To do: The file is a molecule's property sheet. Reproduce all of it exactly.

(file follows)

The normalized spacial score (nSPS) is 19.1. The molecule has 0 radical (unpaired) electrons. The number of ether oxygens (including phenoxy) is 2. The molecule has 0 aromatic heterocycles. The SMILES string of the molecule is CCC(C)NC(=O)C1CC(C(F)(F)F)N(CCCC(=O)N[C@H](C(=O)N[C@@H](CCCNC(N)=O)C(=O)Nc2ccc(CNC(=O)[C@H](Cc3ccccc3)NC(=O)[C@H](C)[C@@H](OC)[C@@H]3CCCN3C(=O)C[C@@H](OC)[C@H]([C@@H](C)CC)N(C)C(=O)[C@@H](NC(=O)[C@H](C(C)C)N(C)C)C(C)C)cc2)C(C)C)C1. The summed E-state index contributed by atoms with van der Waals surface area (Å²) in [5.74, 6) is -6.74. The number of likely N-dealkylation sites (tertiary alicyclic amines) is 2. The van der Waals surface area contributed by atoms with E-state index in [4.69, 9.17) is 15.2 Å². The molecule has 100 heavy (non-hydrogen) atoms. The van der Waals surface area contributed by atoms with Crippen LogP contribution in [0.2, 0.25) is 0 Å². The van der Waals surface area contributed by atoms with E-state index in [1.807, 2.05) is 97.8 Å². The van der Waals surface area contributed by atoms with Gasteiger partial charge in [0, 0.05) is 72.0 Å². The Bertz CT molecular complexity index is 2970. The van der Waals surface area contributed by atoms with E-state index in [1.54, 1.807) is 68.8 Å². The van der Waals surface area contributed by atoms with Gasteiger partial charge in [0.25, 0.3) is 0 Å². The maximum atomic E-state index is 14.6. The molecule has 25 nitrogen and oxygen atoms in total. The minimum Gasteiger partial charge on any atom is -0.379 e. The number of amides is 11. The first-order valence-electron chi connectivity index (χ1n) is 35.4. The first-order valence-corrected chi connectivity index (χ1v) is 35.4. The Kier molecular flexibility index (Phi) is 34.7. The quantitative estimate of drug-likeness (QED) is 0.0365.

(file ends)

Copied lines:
The normalized spacial score (nSPS) is 19.1. The molecule has 0 radical (unpaired) electrons. The number of ether oxygens (including phenoxy) is 2. The molecule has 0 aromatic heterocycles. The SMILES string of the molecule is CCC(C)NC(=O)C1CC(C(F)(F)F)N(CCCC(=O)N[C@H](C(=O)N[C@@H](CCCNC(N)=O)C(=O)Nc2ccc(CNC(=O)[C@H](Cc3ccccc3)NC(=O)[C@H](C)[C@@H](OC)[C@@H]3CCCN3C(=O)C[C@@H](OC)[C@H]([C@@H](C)CC)N(C)C(=O)[C@@H](NC(=O)[C@H](C(C)C)N(C)C)C(C)C)cc2)C(C)C)C1. The summed E-state index contributed by atoms with van der Waals surface area (Å²) in [5.74, 6) is -6.74. The number of likely N-dealkylation sites (tertiary alicyclic amines) is 2. The van der Waals surface area contributed by atoms with E-state index in [4.69, 9.17) is 15.2 Å². The molecule has 100 heavy (non-hydrogen) atoms. The van der Waals surface area contributed by atoms with Crippen LogP contribution in [0.2, 0.25) is 0 Å². The van der Waals surface area contributed by atoms with E-state index in [1.807, 2.05) is 97.8 Å². The van der Waals surface area contributed by atoms with Gasteiger partial charge in [0, 0.05) is 72.0 Å². The Bertz CT molecular complexity index is 2970. The van der Waals surface area contributed by atoms with E-state index in [1.54, 1.807) is 68.8 Å². The van der Waals surface area contributed by atoms with Gasteiger partial charge in [0.25, 0.3) is 0 Å². The maximum atomic E-state index is 14.6. The molecule has 25 nitrogen and oxygen atoms in total. The minimum Gasteiger partial charge on any atom is -0.379 e. The number of amides is 11. The first-order valence-electron chi connectivity index (χ1n) is 35.4. The first-order valence-corrected chi connectivity index (χ1v) is 35.4. The Kier molecular flexibility index (Phi) is 34.7. The quantitative estimate of drug-likeness (QED) is 0.0365.